As Doodle owners, we’ve all pretty much experienced the shock of picking up a pup from the groomer’s, who…didn’t exactly look like we were expecting. For me, it’s happened multiple times.

“Sorry, I’m actually here to pick up my dog, not this shag rug…”
Even Chloe didn’t want to be seen in public after this one.

Call it a right of passage to Doodle parenthood, if you will…

How NOT to Tell the Groomer What You Want Done

Now, I was scrolling through Facebook recently, just minding my own business, when I came across a thread where a heated debate was underway.

The subject in question? See the below image of a flashcard that a Doodle owner brought along to the groomers.

Tons of people chimed in with their comments and opinions, including lots of professional groomers. And for the most part, people were not too thrilled about the flashcard.

(Click the images to enlarge.)

Additionally, some made it a point to call out the phrase “don’t poodle my doodle.”

A note on the phrase “don’t Poodle my Doodle”: Aside from the argument that Doodles are genetically 50%+ Poodle, if you think about it, what does “Poodling” a Doodle even mean? What specifically does that look like, or not look like? The phrase itself is so vague that most groomers won’t even know what to do with that request. Just something to think about.

On the contrary, some people did make a good point in saying that you have a right to tell a groomer how to provide a service that you are paying good money for.

Finally, in spite of the majority (nay-sayers), there were still some groomers who said they wouldn’t mind receiving a card like this.

“I love specific instructions! I love communicating with my clients and looking at pictures to get exactly what they want but this doesn’t help me. I still don’t know how much hair they want left on the head, face, tail and body. All I know is they want a shaggy face and probably slightly longer legs. Asking your groomer for specifics (in a respectful way) is fine but you also have to maintain them properly in between grooming appointments so we have the ability to do exactly what you want. I alway tell my first time clients, doodle or not that it’s their first time so if there’s anything they want shorter I can take care of that now or if they want anything longer I’ll put it in the notes and we’ll go longer next time. Changing groomers everytime will only be harder on you in the long run.”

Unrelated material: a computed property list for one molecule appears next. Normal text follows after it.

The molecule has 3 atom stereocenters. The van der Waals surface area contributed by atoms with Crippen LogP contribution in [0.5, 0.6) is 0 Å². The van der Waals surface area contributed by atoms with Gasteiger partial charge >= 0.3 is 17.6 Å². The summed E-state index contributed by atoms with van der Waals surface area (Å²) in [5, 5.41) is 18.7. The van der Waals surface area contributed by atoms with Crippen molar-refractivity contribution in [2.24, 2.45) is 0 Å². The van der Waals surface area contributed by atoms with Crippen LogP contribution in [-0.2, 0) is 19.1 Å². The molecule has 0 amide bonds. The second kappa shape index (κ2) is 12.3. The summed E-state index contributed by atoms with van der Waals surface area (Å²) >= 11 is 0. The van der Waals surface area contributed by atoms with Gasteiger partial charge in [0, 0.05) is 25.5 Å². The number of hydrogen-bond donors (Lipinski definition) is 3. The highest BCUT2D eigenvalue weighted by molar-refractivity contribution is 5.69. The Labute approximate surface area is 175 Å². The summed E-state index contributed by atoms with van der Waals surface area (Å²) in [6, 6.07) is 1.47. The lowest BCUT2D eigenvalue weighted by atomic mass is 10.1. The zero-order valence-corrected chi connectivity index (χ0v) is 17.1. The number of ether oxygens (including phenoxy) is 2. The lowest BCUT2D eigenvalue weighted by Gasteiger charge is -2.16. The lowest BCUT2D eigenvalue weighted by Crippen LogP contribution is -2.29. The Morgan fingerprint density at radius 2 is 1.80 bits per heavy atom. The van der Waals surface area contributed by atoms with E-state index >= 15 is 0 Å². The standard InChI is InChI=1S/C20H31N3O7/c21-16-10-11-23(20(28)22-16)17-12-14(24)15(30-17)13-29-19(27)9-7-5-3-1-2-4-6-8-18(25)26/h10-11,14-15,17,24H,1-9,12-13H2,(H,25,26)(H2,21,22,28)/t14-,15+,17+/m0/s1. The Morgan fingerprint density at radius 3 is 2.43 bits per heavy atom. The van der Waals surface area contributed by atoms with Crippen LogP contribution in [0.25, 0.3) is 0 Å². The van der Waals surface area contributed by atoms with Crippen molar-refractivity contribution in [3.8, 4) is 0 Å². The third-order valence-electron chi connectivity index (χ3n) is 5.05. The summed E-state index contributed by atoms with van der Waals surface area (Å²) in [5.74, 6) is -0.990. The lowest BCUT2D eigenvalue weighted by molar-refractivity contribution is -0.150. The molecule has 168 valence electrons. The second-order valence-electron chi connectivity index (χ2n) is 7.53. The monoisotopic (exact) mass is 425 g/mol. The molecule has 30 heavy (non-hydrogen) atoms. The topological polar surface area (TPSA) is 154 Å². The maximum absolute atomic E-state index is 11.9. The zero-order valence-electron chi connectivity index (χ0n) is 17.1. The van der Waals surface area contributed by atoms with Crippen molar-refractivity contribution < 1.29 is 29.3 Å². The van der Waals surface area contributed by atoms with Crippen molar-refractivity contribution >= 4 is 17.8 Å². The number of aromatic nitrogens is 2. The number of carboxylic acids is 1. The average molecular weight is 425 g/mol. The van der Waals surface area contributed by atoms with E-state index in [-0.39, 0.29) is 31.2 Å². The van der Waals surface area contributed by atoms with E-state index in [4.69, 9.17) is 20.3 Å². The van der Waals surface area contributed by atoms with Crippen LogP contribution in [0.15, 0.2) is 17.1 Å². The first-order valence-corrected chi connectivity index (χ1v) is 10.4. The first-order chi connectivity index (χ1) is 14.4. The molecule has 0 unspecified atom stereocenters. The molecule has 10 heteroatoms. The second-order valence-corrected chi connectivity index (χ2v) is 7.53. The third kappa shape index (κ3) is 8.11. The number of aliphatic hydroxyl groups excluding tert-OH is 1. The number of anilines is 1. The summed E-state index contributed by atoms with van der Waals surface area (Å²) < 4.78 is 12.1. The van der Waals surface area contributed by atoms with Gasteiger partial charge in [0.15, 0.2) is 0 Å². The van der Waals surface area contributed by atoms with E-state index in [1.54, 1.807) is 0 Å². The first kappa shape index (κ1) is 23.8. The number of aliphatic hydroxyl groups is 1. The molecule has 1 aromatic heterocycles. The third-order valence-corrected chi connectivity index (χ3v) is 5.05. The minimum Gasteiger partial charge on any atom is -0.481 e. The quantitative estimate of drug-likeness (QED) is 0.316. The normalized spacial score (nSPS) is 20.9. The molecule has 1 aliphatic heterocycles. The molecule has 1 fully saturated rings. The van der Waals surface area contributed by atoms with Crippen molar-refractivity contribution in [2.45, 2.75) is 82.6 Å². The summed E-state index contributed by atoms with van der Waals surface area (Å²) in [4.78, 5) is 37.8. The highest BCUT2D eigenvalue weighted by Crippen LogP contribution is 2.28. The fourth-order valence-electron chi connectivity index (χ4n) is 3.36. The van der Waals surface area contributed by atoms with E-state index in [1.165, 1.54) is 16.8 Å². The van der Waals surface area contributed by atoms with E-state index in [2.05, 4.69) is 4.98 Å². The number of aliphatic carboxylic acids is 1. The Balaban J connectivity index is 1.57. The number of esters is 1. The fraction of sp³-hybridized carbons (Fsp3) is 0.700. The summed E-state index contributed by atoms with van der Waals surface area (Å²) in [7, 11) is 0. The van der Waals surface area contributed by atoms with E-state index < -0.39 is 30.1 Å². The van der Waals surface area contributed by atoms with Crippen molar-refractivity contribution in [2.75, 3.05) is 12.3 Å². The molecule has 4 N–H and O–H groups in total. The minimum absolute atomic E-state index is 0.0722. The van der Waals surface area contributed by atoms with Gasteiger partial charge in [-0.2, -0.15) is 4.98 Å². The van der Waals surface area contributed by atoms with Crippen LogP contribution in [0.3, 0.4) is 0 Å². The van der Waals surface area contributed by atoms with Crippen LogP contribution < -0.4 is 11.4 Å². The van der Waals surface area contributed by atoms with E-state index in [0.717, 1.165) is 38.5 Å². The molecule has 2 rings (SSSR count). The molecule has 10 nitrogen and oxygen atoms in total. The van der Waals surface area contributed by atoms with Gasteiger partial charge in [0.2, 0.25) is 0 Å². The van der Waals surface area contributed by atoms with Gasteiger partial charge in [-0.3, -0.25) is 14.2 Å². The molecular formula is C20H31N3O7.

How to Get What You Want at the Groomer’s

So in light of all of this, it really does beg the question: what is the best way to communicate with a groomer on what you want done on your Doodle?

We think the below comment really sums it up nicely.

This groomer’s suggestions include:

  • Bringing pictures to show your groomer
  • Talking to your groomer directly about what you want done
  • Tipping your groomer (usually 20% or more is best)
  • And most importantly, brushing your Doodle – regularly and the right way (with a slicker and greyhound comb – also known as line brushing)

See Also:

(Click the image)

Grooming Terminology and Lingo

If you really want to get your grooming requests across, consider learning some grooming terminology and lingo, such as the ones listed in this article.

What’s your take on the flashcard ordeal? Would you ever use one to communicate with your groomer? Let us know in the comment section below.

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13 thoughts on “How (And How NOT) to Tell Your Doodle’s Groomer What You Want Done

Karen Spurrier Reply

Please use black or blue colored. Font. The light gray does not get a good contrast. I can barely see it and I get a headache from the eye strain.

March 9, 2021 at 8:02 pm
San d y eakin Reply

I agree. Gray text is difficult to read

March 11, 2021 at 2:56 pm
Laura Mack Reply

Just a question….Why not squeeze anal glands?
We haven’t had an issue with our doodle but our other dog does. The smell is awful.

May 12, 2021 at 8:27 am

There is more info about that here:

June 1, 2021 at 9:13 am